Cybersecurity and data privacy trends to expect in 2020

In recognition of International Data Privacy Day, McDonald Hopkins has identified the top data privacy and cybersecurity trends for the coming year. In October, we looked at the 2019 trends and made some predictions about what could be in store for 2020. In the fast-paced, ever-evolving world of data privacy and cybersecurity, it is not hard to believe that a lot has happened since then. Read on for our insights on the current risks facing all organizations.  

  1. Exploitation of remote access vulnerabilities
    Companies hoping to attract the best and brightest employees are assessing non-monetary perks that can help retain talent. One of those perks is allowing employees more flexibility, including working remotely. Allowing employees to work remotely requires a business to implement a process to access the network, email and files. One way that criminals access systems and deploy malware or compromise email accounts is through these remote tools. As businesses move in the direction of allowing more of their workforce to access the network remotely, care should be taken to ensure the remote access tool is secure and any exploitable vulnerabilities are minimized.

  2. Election security
    In this presidential election year, the security of the nation’s election systems is critical. State and local election officials have been in high gear since the 2016 presidential election to update election systems and take steps to ensure that those systems are not vulnerable to fraud or interference. Some updates to election systems have been imposed by court order, while others have been undertaken voluntarily. Election security is also a top priority for the U.S. government. We expect that as primary voting gets underway, and as we move closer to the general election in November, the focus and scrutiny on these systems will continue to increase.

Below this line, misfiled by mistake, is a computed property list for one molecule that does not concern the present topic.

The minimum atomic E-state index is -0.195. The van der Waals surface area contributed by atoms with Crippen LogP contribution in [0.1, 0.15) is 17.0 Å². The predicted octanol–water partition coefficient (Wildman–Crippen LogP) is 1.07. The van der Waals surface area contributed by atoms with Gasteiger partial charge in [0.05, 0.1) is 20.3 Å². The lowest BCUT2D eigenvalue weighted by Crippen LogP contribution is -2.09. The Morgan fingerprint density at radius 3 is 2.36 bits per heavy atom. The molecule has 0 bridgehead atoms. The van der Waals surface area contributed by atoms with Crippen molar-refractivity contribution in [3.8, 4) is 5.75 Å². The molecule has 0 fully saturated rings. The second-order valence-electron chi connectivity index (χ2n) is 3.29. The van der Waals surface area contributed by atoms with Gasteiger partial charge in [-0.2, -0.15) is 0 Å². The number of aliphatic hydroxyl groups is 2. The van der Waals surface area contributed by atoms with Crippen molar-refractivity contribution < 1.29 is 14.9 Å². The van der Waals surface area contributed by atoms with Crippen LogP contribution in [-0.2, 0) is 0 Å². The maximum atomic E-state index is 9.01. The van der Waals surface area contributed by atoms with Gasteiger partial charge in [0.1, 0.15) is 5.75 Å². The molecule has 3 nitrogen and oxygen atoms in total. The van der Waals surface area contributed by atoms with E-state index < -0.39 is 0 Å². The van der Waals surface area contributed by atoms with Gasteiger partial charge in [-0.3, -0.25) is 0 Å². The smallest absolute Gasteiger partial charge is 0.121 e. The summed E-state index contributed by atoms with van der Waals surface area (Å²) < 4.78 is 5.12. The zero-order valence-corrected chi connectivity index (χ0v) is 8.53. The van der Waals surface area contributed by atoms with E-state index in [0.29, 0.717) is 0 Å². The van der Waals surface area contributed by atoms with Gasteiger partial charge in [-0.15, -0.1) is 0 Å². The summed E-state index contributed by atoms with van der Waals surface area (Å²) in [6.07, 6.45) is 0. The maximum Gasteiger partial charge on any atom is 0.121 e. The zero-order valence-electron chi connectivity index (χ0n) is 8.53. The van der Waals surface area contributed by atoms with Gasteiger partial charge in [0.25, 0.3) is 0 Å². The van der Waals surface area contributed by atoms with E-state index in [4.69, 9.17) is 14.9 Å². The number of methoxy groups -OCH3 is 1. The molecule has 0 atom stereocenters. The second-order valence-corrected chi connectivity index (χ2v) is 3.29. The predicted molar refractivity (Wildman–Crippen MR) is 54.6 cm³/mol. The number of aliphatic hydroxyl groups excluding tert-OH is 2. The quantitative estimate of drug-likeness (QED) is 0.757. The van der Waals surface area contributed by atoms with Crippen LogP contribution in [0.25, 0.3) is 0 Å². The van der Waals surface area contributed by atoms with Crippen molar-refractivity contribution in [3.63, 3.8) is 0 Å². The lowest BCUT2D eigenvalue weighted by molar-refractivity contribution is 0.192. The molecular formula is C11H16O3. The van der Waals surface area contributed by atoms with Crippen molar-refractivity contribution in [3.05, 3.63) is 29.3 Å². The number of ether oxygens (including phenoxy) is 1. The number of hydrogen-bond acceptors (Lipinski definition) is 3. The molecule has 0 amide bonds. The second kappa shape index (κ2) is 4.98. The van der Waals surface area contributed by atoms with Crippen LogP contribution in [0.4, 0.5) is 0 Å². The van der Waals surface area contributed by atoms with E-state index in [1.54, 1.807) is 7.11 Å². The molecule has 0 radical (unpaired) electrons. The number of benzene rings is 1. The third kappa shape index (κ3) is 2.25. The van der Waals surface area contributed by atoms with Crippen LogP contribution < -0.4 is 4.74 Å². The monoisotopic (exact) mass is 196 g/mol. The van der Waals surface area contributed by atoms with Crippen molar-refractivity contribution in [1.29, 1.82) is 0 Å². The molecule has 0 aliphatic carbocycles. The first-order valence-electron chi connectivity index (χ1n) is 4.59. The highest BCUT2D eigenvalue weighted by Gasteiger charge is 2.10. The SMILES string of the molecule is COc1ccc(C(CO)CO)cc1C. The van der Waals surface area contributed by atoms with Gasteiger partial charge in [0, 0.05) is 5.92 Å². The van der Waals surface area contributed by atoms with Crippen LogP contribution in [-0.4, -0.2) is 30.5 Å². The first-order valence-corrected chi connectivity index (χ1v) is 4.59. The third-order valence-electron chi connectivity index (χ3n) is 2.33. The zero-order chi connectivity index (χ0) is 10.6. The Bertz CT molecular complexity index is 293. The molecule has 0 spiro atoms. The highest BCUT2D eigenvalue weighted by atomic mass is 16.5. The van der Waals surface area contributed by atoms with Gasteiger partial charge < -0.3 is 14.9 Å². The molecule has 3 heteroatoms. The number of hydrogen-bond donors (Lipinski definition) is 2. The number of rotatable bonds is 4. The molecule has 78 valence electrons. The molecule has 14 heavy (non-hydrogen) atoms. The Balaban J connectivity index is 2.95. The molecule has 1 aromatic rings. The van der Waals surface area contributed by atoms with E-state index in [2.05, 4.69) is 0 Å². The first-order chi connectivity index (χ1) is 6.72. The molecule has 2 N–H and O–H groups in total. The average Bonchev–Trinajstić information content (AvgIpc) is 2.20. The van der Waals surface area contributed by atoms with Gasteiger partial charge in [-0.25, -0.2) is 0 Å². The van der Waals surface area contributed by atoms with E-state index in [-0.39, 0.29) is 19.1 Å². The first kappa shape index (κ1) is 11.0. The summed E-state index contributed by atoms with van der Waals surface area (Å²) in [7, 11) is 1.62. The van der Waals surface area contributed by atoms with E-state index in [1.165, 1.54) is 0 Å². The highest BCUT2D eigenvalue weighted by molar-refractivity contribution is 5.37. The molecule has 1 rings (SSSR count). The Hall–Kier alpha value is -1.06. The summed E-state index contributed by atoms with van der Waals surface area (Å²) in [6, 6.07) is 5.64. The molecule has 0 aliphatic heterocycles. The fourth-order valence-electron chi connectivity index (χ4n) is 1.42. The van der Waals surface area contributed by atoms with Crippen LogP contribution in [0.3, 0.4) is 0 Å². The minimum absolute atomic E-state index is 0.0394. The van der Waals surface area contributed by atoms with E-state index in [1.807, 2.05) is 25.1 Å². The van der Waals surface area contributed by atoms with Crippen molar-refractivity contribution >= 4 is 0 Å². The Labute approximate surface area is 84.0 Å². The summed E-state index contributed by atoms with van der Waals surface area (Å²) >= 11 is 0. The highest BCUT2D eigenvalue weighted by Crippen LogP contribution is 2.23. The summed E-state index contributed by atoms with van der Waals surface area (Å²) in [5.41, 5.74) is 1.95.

3. State-sponsored cyber attacks
    In the wake of the killing of Iranian military commander Qasem Soleimani and rising tensions with Iran, the U.S. Department of Homeland Security warned companies to prepare for possible cyberattacks perpetrated by Iran. State-sponsored cyber attacks have also come from Russia, China, and North Korea, and have impacted a variety of types of businesses from financial institutions to utility companies. As part of an overarching cybersecurity and data privacy program, entities should be conducting data inventory and risk assessment of the specific, unique threats they face.

  4. Regulatory scrutiny and state data privacy/security legislation
    The California Consumer Privacy Act (CCPA), a comprehensive data privacy law that is aimed at providing California residents more control over their personal information and how it is collected, used, shared, and sold, became effective Jan. 1, 2020. Most businesses worked throughout 2019 to update internal policies and procedures relating to notice of their privacy practices, and established mechanisms and processes for allowing individuals to request access to and deletion of their personal information. Many other states (including Nebraska, New Hampshire, Washington, Florida and Virginia) are considering CCPA-like legislation to provide their residents with that same level of transparency and control. We are keeping a close eye on the status of those bills.